In 1860, Poynter executed the painted ceiling at Waltham Abbey to designs by William Burges. Burges wrote in 1860: "The flat plaster ceiling has been taken away, and the ceiling joists boarded. Upon this the outline and ornaments of the ceiling of the nave of Peterborough have been painted by Harland and Fisher, while the centres of the compartments have been filled by a series of paintings representing the labours of the year and the signs of the zodiac. These latter have been executed by Edward Poynter, Esq."
Poynter, Edward J., R. A. (Brit.) Born in Paris, 1836. Son of Ambrose Poynter, an architect, and grandson of Thomas Banks, R. A., an eminent sculptor of the last century. Poynter was taken to England in his infancy, commencing the study of art in 1854. Went to Paris in 1856, studied under Gleyre, and was also a student of Tlicole des Beaux-Arts. He settled in London in 1860. In 1859, he exhibited in the British Institution, "Two Italian Pifferari"; in 1861, at the Royal Academy, "Alia Veneziana"; in 1864, "The Siren"; in 1865, "Faithful unto Death"; in 1866, "Offerings to Isis "; in 1869 (when he was elected an Associate of the Royal Academy) he sent "Proserpine"; in 1870, "Andromeda"; in 1871, "The Suppliant to Venus"; in 1872, "Perseus and Andromeda"; in 1874, "Rhodope"; in 1876, "Cecil Wedgwood" and "Atalanta's Race "; in 1877, "The Fortune-Teller" (deposited on his election as an Academician); in 1878, "Zenobia Captive" and a portrait of Mrs. Langtry. Poynter was the first "Slade" Professor of Art at the University College, London, and for some time a Director of the Art Schools at South Kensington Museum. His "Ibis Girl," "The Golden Age," and "The Festival" were at Philadelphia in 1876. "Israel in Egypt," "Proserpine," and " The Catapult" were at Paris in 1878. He is also a contributor to the Grosvenor exhibitions.
" Among the younger painters of England whose work departs from traditions exclusively English, and is such as to take its place in the general stock of trained European art, Mr. Poynter is one of the most noteworthy. Were one to try to analyze the characteristics of this central example of Mr. Poynter's talent [' Israel in Egypt'], one would have to speak first of a clear and determined practical sense, showing itself in the carefully rational and probable arrangement of the general scene, and the effective realization and solution of every problem, whether of archaeology or mechanics, which it suggests." -- Sidney Colvin, in English Painters of the Present Day, 1871.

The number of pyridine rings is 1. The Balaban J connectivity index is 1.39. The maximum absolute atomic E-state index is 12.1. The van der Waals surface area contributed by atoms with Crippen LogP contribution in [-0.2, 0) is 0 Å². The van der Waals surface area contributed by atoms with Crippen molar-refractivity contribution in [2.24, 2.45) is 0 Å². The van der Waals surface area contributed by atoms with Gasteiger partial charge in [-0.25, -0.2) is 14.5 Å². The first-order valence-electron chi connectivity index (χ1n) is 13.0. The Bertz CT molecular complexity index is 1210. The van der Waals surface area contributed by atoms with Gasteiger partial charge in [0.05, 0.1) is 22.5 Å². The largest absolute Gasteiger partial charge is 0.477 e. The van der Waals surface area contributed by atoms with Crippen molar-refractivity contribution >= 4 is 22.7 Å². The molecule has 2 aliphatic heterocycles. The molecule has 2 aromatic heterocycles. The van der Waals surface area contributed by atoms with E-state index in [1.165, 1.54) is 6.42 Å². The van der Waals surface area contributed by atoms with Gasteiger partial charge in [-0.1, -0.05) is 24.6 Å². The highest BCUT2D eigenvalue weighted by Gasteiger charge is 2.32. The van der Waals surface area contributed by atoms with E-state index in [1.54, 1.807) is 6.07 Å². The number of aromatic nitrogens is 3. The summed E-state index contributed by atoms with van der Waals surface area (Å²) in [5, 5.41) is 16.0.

"The figure, although somewhat statuesque, is striking and graceful, and the birds are most picturesquely grouped, but the composition as a whole ['Feeding the Sacred Ibis in the Halls of Karnac '] loses much of its harmony in the engraving by the obtrusiveness of the background of Egyptian architecture with its redundancy of varied and prominent ornamentation." Art Journal, January, 1874.
"I wonder how long Mr. Poynter thinks a young lady could stand barefoot on a round-runged ladder ['The Festival'], or that a sensible Greek girl would take her sandals off to try, on an occasion when she had festive arrangements to make with care. The ladders themselves, here and in No. 236 ['The Golden Age'], appear to me not so classical or so rude in type as might have been expected, but to savor somewhat of expeditious gas-lighting. Both these pictures are merely studies of decorative composition, and have far too much pains taken with them for that purpose." -- Ruskin's Notes of the Academy, 1875.
Artists of the Nineteenth Century and their Works. By Clara Erskine Clement and Laurence Hutton. 1879.
The title of Baronet has been conferred upon the following: Sir Edward John Poynter, R.A., President of tbe Royal Academy since 1893. He has gained a world-wide reputation as an artist, while he also possesses great architectural skilL Born in Paris in 1836 (sic), be studied art in English and French schools under leading artists. He was admitted as an associate of the Royal Academy in 1869, and became a member of that institution eight years later. His first picture exhibited in the Academy was painted in 1867, and since that date he has exhibited on numerous occasions. He was knighted in 1896.
The Register (Adelaide, SA: Friday 27 June 1902) [Adelaide is the capital city of South Australia] © Ownership: Trove Digitised newspaper
A New Series of Illustrated Text-Books of Art, edited by Edward J. Poynter, R.A., German, Flemish, and Dutch Painting, by E. J. Wilmot Buxton, M.A. and Edward J. Poynter, R.A., (1881)
Illustrated Text-Books of Art Classic and Italian painting, by Edward J. Poynter, R.A. and Percy R. Head, (1890)
Drawings of Sir E. J. Poynter, (1905)
Edward J. Poynter, R.A. [findagrave.com]
View painter's art: Sir Edward John Poynter (1836-1919)